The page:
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Palestinian Homes


Bethlehem, Manger Square,1930s


A house in Ramallah

Shahwan house - Beit Jala

A quarter in East Jerusalem

Via Dolorosa, 1936

 

The dwellings of Palestinians vary depending on location and family wealth. The design of these houses shows strong Islamic influence with arched roofs, ceilings, doorways, and windows.

In urban areas, houses are typically close together lining narrow streets with over-hanging arches. Members of one extended family usually lived in the same area, or in a neighborhood or cluster of buildings called a hosh.

                     
Houses of antiquity  in the Old City of Bethlehem

The walls are several feet thick and this helps to maintain comfortable temperatures in both winter and summer. The lower floor of the house, often carved into the hillside was used for animals and farm tools. This had one door and no windows and usually had a hole in the ceiling which is connected to the upper floor.

While much of the architectural heritage is vanishing, many traces of the older features can be seen in the old town centers. In many cases, modern additional spaces have been made on top of older structures.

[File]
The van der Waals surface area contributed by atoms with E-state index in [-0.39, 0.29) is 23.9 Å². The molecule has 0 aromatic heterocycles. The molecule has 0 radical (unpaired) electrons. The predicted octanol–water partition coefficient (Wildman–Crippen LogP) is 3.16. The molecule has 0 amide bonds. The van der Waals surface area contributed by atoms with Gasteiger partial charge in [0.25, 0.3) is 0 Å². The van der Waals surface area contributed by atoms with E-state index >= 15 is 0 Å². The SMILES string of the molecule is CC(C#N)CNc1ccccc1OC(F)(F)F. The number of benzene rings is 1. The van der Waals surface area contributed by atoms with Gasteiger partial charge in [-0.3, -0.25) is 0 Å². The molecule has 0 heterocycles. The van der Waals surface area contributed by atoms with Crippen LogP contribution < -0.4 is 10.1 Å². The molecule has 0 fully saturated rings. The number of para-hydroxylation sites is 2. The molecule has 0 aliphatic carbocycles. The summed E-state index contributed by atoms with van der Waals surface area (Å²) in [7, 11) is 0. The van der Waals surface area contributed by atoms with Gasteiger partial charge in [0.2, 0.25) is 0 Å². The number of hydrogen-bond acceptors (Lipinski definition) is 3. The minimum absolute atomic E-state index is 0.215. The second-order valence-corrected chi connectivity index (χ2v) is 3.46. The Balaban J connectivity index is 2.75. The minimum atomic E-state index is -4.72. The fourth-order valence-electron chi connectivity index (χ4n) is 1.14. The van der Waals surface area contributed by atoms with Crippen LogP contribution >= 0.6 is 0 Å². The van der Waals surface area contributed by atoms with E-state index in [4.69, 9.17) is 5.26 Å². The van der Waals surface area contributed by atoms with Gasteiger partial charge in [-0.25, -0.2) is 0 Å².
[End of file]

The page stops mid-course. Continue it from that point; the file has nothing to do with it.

In rural areas, early houses were smaller, but in the 19th century they became larger and the rooms were built around an internal courtyard. There was a shared kitchen and each group from the extended family usually had two adjoining rooms to the kitchen.


Palestinian house in the German Colony- Jerusalem

Jacir Palace - Bethlehem

A house in Al-Bakka' - Jerusalem

In the early part of the twentieth century, the building of individual houses of varying sizes and styles became fashionable. Designs were influenced by western styles as well as the improvement of the quality and in the availability of building materials. Larger rooms, flat roofs, and ceilings became possible and the exterior of the houses had elaborate design features.


A watch tower (Qasr) in Taybeh 1937

The Village of Al-Janyeh 1980s

The only types of building permitted in agricultural land was a dry-stone shelter called ‘al-Qasr’. It was used by farmers for storing tools for farming and for keeping a lookout for danger.

Palestinian homes from the mid-twentieth century still retain many characteristics of earlier styles, including dressed limestone, arched doors and windows as well as decorative metalwork on the outside of the windows. In addition they have a large balcony supported by one or more columns.


Bethlehem University, Faculty of Education - Hermas Building

Nashashibi Villa in Sheikh Jarrah - Jerusalem
 
Sources: - Amiry, Suad. The Palestinian Village Home. London: British Museum Publications, Ltd., c1989
  - Maisons de Bethleem. Maisonneuve & Larose, 1997
  - Dobrish-Fried, Tzvia. Houses in Jerusalem, Modan Publishing House, 2005
 

- Palestine the Holy Land. Emerezian, Jerusalem, 1999

 

- Kahvedjian, Kevork. Jerusalem through my Father's Eyes.  Elia Photo Service - 1998

 

- Turathuna Center - Bethlehem University

 


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